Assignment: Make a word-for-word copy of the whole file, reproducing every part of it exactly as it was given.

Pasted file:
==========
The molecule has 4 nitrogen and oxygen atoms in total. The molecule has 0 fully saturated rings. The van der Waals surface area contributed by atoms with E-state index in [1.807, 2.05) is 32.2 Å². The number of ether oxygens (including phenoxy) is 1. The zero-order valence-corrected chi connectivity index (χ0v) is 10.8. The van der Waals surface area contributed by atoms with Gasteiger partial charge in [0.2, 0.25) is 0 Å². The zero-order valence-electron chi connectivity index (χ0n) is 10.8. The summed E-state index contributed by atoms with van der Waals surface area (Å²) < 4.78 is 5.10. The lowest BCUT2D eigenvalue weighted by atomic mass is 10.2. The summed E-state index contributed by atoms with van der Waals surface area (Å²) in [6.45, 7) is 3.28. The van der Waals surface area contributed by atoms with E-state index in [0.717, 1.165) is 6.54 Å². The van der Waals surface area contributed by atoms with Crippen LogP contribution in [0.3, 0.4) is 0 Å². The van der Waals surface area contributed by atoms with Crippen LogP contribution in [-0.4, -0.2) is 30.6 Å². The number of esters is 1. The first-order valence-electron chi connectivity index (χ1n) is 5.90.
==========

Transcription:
The molecule has 4 nitrogen and oxygen atoms in total. The molecule has 0 fully saturated rings. The van der Waals surface area contributed by atoms with E-state index in [1.807, 2.05) is 32.2 Å². The number of ether oxygens (including phenoxy) is 1. The zero-order valence-corrected chi connectivity index (χ0v) is 10.8. The van der Waals surface area contributed by atoms with Gasteiger partial charge in [0.2, 0.25) is 0 Å². The zero-order valence-electron chi connectivity index (χ0n) is 10.8. The summed E-state index contributed by atoms with van der Waals surface area (Å²) < 4.78 is 5.10. The lowest BCUT2D eigenvalue weighted by atomic mass is 10.2. The summed E-state index contributed by atoms with van der Waals surface area (Å²) in [6.45, 7) is 3.28. The van der Waals surface area contributed by atoms with E-state index in [0.717, 1.165) is 6.54 Å². The van der Waals surface area contributed by atoms with Crippen LogP contribution in [0.3, 0.4) is 0 Å². The van der Waals surface area contributed by atoms with Crippen LogP contribution in [-0.4, -0.2) is 30.6 Å². The number of esters is 1. The first-order valence-electron chi connectivity index (χ1n) is 5.90.